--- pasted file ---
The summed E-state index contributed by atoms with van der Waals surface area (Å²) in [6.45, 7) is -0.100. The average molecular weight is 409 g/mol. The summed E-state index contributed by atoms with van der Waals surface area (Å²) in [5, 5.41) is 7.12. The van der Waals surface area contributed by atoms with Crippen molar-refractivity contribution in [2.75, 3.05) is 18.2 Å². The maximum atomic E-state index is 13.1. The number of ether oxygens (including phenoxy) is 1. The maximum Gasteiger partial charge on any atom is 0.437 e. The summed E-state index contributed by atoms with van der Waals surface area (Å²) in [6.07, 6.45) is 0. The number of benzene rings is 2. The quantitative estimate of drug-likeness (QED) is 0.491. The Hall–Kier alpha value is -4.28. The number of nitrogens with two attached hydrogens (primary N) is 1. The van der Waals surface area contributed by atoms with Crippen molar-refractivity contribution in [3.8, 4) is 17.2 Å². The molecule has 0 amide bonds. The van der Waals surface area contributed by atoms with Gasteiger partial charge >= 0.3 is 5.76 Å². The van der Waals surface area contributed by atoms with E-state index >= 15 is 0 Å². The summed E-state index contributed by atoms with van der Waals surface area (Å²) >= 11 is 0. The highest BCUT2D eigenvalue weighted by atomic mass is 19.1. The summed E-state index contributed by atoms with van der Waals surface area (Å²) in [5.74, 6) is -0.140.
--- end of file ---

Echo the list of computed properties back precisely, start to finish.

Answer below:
The summed E-state index contributed by atoms with van der Waals surface area (Å²) in [6.45, 7) is -0.100. The average molecular weight is 409 g/mol. The summed E-state index contributed by atoms with van der Waals surface area (Å²) in [5, 5.41) is 7.12. The van der Waals surface area contributed by atoms with Crippen molar-refractivity contribution in [2.75, 3.05) is 18.2 Å². The maximum atomic E-state index is 13.1. The number of ether oxygens (including phenoxy) is 1. The maximum Gasteiger partial charge on any atom is 0.437 e. The summed E-state index contributed by atoms with van der Waals surface area (Å²) in [6.07, 6.45) is 0. The number of benzene rings is 2. The quantitative estimate of drug-likeness (QED) is 0.491. The Hall–Kier alpha value is -4.28. The number of nitrogens with two attached hydrogens (primary N) is 1. The van der Waals surface area contributed by atoms with Crippen molar-refractivity contribution in [3.8, 4) is 17.2 Å². The molecule has 0 amide bonds. The van der Waals surface area contributed by atoms with Gasteiger partial charge >= 0.3 is 5.76 Å². The van der Waals surface area contributed by atoms with E-state index >= 15 is 0 Å². The summed E-state index contributed by atoms with van der Waals surface area (Å²) >= 11 is 0. The highest BCUT2D eigenvalue weighted by atomic mass is 19.1. The summed E-state index contributed by atoms with van der Waals surface area (Å²) in [5.74, 6) is -0.140.